Thursday, April 27, 2017
NEW DELHI: The visit of Canadian Defence Minister to India Harjit Singh Sajjan is steeped in controversy as both the BJP and the Congress joined issue with the Ontario Parliament’s resolution describing the 1984 violence against Sikhs as “genocide.”
Prime Minister Narendra Modi did not meet the Minister. Finance Minister currently in charge of Defence, Arun Jaitley met him to convey India’s displeasure about the resolution questioning India’s human rights record and reportedly said, according to source based information, that “the language used in the resolution showed a highly unreal and exaggerated analysis of the situation” in India.
Punjab Chief Minister Amarinder Singh, however, went several steps further to maintain that he would not host the visiting dignitary as he was “pro-Khalistan.” Calling him a “Khalistan sympathiser” Singh actually jumpd the gun last week, even before the Minister had landed in Delhi, to insist that he would not meet him.
Sajjan, however, remained civil and after landing in India told reporters that he would still try and meet the Chief Minister saying that he was certainly not here to break the country. “I have been taught to show courtesy to the leadership of a country and I do this around the world. It is my responsibility to offer up a meeting (to the Captain) and if he decides he doesn’t want to meet me ... that’s for them to figure out. My actions and services speak for me... there is no ill will from me,” Sajjan told reporters here.
In an earlier interview to the Indian media Sajjan was clear, however, “the events of 1984 were clearly horrific and deeply regrettable. The importance of seeking justice for the victims should not be diminished. The promotion and protection of human rights around the world remains an integral part of Canada's foreign policy and our government attaches great importance to freedom from all forms of discrimination and religious intolerance. We respect cultural, ethnic, and religious differences.”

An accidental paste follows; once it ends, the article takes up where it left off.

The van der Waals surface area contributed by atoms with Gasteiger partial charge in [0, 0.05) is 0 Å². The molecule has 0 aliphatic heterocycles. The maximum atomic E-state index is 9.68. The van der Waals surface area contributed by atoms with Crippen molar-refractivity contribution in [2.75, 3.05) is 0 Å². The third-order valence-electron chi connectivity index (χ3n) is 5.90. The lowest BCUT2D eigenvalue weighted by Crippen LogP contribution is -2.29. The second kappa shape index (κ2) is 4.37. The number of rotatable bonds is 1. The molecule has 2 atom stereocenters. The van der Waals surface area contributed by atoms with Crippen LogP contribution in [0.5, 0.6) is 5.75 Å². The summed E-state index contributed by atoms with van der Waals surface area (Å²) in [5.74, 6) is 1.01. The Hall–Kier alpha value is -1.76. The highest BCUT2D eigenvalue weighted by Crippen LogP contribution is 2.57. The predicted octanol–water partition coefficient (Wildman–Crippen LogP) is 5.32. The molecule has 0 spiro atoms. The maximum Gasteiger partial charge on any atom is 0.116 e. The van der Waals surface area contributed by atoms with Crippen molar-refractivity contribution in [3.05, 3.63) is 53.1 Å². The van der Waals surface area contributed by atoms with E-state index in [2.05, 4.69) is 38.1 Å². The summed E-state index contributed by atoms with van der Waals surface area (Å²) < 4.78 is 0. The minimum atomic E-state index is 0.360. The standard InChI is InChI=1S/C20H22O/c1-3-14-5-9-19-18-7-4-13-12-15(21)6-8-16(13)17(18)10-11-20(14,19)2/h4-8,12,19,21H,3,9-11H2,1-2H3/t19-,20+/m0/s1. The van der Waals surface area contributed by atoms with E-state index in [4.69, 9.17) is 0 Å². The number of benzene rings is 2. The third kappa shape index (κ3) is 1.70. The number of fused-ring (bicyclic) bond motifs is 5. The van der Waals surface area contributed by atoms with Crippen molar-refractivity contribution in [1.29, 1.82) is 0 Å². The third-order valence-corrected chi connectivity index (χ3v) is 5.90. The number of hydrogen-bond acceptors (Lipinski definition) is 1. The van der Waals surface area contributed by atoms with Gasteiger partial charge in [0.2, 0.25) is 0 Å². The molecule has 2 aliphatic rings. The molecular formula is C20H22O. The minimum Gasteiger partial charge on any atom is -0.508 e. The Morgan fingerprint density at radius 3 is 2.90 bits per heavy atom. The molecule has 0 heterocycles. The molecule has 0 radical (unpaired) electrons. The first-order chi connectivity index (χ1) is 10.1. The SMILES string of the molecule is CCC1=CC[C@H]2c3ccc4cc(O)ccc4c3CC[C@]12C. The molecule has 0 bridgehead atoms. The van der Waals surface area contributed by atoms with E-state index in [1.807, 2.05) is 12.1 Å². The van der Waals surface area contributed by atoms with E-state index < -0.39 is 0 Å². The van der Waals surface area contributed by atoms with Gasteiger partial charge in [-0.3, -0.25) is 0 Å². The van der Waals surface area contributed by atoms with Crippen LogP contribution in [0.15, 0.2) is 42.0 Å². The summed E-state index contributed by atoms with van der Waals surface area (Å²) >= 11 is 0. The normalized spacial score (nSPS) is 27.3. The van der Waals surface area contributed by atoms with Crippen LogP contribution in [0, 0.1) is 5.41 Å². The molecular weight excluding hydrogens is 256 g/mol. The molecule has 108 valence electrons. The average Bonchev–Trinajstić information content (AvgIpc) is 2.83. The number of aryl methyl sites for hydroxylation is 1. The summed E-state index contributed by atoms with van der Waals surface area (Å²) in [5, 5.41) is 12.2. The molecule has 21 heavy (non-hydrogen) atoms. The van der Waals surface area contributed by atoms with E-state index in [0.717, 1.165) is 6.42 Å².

This has agitated the Congress under whose watch the massacre of Sikhs took place in New Delhi, with violence reported from other states in 1984 in the wake of Indira Gandhi’s assassination. The BJP is worried about the term “genocide” being used by the Canadian ruling party that controls Ontario, as this could lead to the possibility of opening other such incidents that have taken place in India internationally. The government had responded to this resolution immediately, and the issue was raised by Jaitley in some detail during his official bilateral.
However, the leader of the Opposition in the Punjab Assembly H.S.Phoolka Mr. H. S. Phoolka, has criticised as “unfortunate” Jaitley’s stand. And said that the Ontario Assembly “has rightly declared this killing as Genocide.”
He further added, “It is shocking and surprising that why Akali-Dal, a alliance partner in the Central Government and the Union Minister Harsimrat Kaur Badal are silent. It appears that for them their personal interest is more important than the ‘Cause’.” He said that the Akali Dal was now clearly supporting the Congress party and Amarinder Singh on this issue.
In Phoolka’s view, “Captain Amarinder Singh’s barb against the Canadian Defence Minister was aimed at stalling the Canadian Parliament from declaring Nov’84 killing as ‘Genocide’.” And that “Captain Amarinder Singh wants to save his friends Kamal Nath, Jagdish Tytler and Sajjan Kumar from going to jail. He is already espousing their case and gave them a clean chit.” He said that the Akali Dal was also now shielding these leaders.
Phoolka, a lawyer, has been relentlessly pursuing the case for justice for the victims of 1984 since then. He is representing the survivors in several cases in the court.